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Why community colleges need to focus on high wage jobs

There are so many reasons community colleges need to provide a pathway to high demand, high wage jobs. Unfortunately, the data from Michigan show that community college graduates make on average less than $36,000 annually ten years after they began taking classes.

Part of that is the low graduation rate, which is a problem all by itself. With a community college education, the likelihood of making a living wage declines as time goes on. This directly counters what people need. To buy a home, start a family, or even escape debt, people need employment opportunities that enable wage increases over time. Community college degrees and sub-degree credentials don’t do that. Those credentials typically come with an expiration date, and if workers have not been savvy enough to upskill or reskill before the “timer” runs out on their degrees, they could find themselves back at Square One.

Here’s another reason that community colleges must shift their program focus to high wage jobs: new data from the Pew Research Center shows that fewer than half of all young adults between the ages of 18 and 34 are financially independent of their parents.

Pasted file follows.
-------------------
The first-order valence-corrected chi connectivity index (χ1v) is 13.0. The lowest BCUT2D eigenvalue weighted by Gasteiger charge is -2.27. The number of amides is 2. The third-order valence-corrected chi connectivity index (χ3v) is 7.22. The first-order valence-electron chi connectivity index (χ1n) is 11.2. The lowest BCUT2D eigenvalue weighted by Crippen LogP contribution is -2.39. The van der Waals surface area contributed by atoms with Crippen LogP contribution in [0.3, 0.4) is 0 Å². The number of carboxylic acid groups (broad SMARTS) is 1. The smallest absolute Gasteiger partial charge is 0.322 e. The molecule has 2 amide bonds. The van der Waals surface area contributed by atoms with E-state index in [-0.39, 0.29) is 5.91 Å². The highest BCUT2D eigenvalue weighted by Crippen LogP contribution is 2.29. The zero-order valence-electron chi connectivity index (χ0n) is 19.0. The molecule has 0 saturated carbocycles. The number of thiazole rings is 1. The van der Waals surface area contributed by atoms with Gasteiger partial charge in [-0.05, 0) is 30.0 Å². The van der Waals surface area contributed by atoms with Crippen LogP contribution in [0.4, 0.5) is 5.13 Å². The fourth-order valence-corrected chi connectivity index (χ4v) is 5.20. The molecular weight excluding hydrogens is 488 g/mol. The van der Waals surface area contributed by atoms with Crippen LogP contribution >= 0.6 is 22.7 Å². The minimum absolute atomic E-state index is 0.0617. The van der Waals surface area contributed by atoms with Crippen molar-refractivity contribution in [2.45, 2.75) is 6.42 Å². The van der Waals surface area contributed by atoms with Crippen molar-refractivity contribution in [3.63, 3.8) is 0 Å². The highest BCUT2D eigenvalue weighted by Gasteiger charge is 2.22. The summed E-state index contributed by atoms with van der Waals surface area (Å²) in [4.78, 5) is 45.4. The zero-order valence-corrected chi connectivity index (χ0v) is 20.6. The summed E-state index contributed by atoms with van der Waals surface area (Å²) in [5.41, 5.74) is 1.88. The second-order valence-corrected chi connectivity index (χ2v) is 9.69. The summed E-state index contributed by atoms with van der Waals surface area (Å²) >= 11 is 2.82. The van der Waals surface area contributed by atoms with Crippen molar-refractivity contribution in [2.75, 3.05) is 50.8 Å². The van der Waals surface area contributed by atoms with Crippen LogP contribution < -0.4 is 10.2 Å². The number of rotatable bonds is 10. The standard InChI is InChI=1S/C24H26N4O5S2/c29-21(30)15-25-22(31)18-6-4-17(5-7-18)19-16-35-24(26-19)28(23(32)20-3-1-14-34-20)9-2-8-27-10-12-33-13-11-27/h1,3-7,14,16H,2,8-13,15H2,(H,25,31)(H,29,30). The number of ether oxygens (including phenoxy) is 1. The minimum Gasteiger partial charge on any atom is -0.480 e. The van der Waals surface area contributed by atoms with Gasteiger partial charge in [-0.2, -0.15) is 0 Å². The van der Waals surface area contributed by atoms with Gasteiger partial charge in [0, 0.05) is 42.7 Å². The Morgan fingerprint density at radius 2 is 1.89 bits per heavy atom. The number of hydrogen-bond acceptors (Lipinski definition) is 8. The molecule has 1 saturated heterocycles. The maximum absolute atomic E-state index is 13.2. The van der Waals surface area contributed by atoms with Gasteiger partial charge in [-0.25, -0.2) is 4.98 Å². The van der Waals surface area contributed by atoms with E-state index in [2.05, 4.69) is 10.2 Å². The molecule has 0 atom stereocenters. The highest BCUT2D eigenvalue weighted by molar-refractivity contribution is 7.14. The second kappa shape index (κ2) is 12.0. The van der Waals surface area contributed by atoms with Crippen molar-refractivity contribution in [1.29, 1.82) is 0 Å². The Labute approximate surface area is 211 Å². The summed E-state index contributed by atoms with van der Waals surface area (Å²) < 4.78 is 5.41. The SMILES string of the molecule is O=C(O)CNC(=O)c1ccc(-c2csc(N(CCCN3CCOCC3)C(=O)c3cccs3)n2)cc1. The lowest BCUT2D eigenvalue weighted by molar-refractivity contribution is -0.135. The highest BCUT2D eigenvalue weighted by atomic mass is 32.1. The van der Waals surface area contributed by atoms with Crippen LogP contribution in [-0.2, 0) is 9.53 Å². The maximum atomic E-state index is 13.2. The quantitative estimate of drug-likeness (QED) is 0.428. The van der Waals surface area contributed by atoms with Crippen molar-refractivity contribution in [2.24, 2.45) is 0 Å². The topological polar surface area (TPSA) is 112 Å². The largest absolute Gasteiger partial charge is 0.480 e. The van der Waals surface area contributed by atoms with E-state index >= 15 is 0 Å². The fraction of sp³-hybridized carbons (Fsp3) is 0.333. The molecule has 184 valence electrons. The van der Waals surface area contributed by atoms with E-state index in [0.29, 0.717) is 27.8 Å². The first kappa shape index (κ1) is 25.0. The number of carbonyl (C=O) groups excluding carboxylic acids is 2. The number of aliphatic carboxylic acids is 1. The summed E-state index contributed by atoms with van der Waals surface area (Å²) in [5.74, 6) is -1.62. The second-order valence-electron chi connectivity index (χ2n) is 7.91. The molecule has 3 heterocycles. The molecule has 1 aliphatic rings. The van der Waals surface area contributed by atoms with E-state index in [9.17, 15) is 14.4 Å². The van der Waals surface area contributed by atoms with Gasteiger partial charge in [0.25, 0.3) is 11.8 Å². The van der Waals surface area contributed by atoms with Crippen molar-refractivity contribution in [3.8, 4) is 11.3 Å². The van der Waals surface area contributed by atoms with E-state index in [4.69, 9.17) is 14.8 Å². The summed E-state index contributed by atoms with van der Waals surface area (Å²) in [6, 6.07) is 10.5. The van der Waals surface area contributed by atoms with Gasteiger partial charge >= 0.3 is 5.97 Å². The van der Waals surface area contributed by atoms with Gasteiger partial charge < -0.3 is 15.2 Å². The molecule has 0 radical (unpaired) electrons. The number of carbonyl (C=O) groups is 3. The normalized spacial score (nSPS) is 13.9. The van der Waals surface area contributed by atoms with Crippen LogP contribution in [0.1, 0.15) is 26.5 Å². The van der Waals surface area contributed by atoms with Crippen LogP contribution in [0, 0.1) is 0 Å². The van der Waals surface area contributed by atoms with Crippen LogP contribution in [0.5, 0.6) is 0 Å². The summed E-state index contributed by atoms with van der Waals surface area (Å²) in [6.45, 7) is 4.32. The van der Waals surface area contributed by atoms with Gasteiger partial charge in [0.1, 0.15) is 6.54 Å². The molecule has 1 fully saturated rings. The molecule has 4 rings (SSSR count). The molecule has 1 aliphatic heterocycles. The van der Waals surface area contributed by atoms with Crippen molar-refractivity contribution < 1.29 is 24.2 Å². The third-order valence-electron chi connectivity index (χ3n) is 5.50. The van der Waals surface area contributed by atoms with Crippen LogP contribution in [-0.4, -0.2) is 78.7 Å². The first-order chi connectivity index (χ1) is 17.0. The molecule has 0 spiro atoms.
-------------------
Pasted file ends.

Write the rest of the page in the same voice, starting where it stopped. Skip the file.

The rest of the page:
Yep. Fifty-five percent of parents in the survey reported that they provide some form of regular financial assistance to their adult children. More than one-third of these parents say that the assistance they’re providing comes at the expense of their own retirement savings.

So, not only does the absence of high wage jobs negatively affect the young adult workforce, but also it cripples the preceding generation in the form of lower retirement savings.

High wage jobs offer a path to financial independence

The inability to achieve financial independence is not the result of lack of post-secondary education. The workers currently described as young adults have more education than any generation that preceded them. The inability to earn a living wage, combined with exorbitant debt acquired in college, mortgage interest or rental housing costs, auto loans, and consumer/revolving debt makes it virtually impossible for more than half of young adults to achieve financial independence.

And this is happening when the economy is “good.” Right now, we have low unemployment, and a relatively low (3.4%) inflation rate as of December 2023. According to Zip Recruiter, the average annual salary in Michigan is about $50,000.

What happens when the economy experiences a downturn? The economy can’t (or won’t) stay in the positive part of the economic cycle forever. From past experience, we know that it doesn’t do that.

Our community colleges have a role to play in securing the economic futures of our young adult workforce. However, to see positive gains, they must develop and offer high wage programs that allow workers to escape the financial realities of the low wage economy.

Photo Credit: Marco Verch